Bow windows are a type of bay window that combines four or more individual windows at 30 to 45 degree angles to form an outward looking arch. Often the individual windows are casement windows - windows that open on hinges. Bow window maintenance is basically the same as that required for other types of bay windows. But there are a few specifics that apply especially to them, so let's take a look at what these are:
One of the most obvious areas of bow window maintenance that needs to be taken care of is cleaning. Each of the windows in the entire bow window array needs to be cleaned separately. These windows often do not have muntins (dividers), so cleaning is fairly easy. They can be cleaned in large swipes with window cleaner and a rag or squeegee. It's a good idea to buff the windows clean with a dry rag, especially around the edges, even after they have been squeegeed - there are often drops or streaks of window cleaner at edges or in other spots that the squeegee misses.
Remember to clean both the inside and outside of the individual windows in a bow window. That holds true for any window. But the whole point of a bow window is to let in a lot of light, so you'll want to make sure that the window sections are thoroughly clean on both sides. Most likely you will have to get outside with a ladder to clean the outsides of the panes. Even if they are casement windows that swing open, you'll have a tough time reaching around to the front side to clean them from indoors. The alternative is to take them off their hinges and clean them all at once, but this may be as much or more work than getting up on a ladder.
The hinges on the casement windows, if that is what the individual windows are, should be periodically lubricated with household oil or penetrating oil like WD 40. This helps guard against rust and squeaking. During the spring, summer, and fall you'll really be able to appreciate the ability to swing the windows open easily and quietly to let fresh air into the room.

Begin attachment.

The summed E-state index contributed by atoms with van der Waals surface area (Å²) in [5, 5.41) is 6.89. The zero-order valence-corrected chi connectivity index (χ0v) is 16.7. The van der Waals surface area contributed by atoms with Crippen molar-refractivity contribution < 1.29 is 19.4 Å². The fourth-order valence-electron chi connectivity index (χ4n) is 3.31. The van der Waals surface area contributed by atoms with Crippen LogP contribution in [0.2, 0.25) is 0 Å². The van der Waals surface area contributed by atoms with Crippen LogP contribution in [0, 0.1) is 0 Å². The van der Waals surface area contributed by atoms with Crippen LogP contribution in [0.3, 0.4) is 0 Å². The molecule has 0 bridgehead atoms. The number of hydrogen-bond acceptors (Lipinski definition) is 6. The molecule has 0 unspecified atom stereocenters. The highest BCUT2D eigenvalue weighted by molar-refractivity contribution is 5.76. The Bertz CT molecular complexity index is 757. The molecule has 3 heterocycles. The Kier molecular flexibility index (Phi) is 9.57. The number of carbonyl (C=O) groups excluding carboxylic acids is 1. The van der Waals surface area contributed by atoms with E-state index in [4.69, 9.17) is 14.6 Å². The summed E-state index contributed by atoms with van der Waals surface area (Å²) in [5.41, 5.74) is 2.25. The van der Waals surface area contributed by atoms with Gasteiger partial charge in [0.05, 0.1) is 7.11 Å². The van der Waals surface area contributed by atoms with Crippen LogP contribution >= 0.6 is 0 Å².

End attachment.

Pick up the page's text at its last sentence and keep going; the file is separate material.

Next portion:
Another bow window maintenance item you'll want to see to is making sure the frame of the bow window is not suffering any kind of distortion, bowing, or cracking under its own weight or other structural problems. This simply means that you should periodically inspect the window for any signs of frame wear. This might be cracks in the glass, a lopsided look, or cracks in the wall around the window. These can indicate that the window is tilting or pulling away from the house framing or sheathing. Depending on how bad this is, you may want to take off the drywall and make sure the window's attachment to the house is still strong and well aligned.
Many bow windows do not have muntins or grilles, but if they do these need to be checked for structural integrity. All bow windows however, have frames. If the edges of muntins or just the window where it meets a simple frame are showing signs of rotting or crumbling, this may not necessarily be the wood or metal. It might be the window glaze - a putty that is put around the edges of windows which, along with window points, holds the glass in. This glaze deteriorates over time and falls out in pieces. This can even result in panes of glass falling out. It also results in poor insulation value since the glass is not longer sealed to the frame. In modern bow windows this is not as much of a problem, but in old windows it should be checked periodically. In general, check window frames to make sure they are not experiencing deterioration of one sort or another.
Regular bow window maintenance of the types mentioned here will keep these stylish and classic windows in good, safe, and aesthetically pleasing condition.